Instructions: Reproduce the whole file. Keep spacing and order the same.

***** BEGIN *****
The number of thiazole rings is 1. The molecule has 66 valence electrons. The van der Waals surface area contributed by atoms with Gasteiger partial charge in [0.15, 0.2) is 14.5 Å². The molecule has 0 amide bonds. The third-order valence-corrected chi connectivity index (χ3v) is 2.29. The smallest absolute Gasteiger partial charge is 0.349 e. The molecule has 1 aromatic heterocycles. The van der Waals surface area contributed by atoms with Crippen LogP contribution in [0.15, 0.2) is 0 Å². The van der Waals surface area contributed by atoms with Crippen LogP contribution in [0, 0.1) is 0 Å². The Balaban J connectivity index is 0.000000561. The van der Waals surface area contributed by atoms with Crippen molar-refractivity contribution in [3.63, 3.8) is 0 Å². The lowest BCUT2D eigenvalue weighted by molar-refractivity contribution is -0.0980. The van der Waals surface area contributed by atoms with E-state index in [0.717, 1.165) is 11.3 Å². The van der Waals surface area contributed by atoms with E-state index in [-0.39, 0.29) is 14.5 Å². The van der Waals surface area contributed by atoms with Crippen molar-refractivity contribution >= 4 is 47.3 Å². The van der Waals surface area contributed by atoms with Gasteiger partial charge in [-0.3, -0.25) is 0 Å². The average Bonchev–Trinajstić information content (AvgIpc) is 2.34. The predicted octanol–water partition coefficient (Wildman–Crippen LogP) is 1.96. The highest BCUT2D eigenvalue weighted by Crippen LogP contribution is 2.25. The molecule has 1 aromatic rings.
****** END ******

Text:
The number of thiazole rings is 1. The molecule has 66 valence electrons. The van der Waals surface area contributed by atoms with Gasteiger partial charge in [0.15, 0.2) is 14.5 Å². The molecule has 0 amide bonds. The third-order valence-corrected chi connectivity index (χ3v) is 2.29. The smallest absolute Gasteiger partial charge is 0.349 e. The molecule has 1 aromatic heterocycles. The van der Waals surface area contributed by atoms with Crippen LogP contribution in [0.15, 0.2) is 0 Å². The van der Waals surface area contributed by atoms with Crippen LogP contribution in [0, 0.1) is 0 Å². The Balaban J connectivity index is 0.000000561. The van der Waals surface area contributed by atoms with Crippen molar-refractivity contribution in [3.63, 3.8) is 0 Å². The lowest BCUT2D eigenvalue weighted by molar-refractivity contribution is -0.0980. The van der Waals surface area contributed by atoms with E-state index in [0.717, 1.165) is 11.3 Å². The van der Waals surface area contributed by atoms with E-state index in [-0.39, 0.29) is 14.5 Å². The van der Waals surface area contributed by atoms with Crippen molar-refractivity contribution >= 4 is 47.3 Å². The van der Waals surface area contributed by atoms with Gasteiger partial charge in [-0.3, -0.25) is 0 Å². The average Bonchev–Trinajstić information content (AvgIpc) is 2.34. The predicted octanol–water partition coefficient (Wildman–Crippen LogP) is 1.96. The highest BCUT2D eigenvalue weighted by Crippen LogP contribution is 2.25. The molecule has 1 aromatic rings.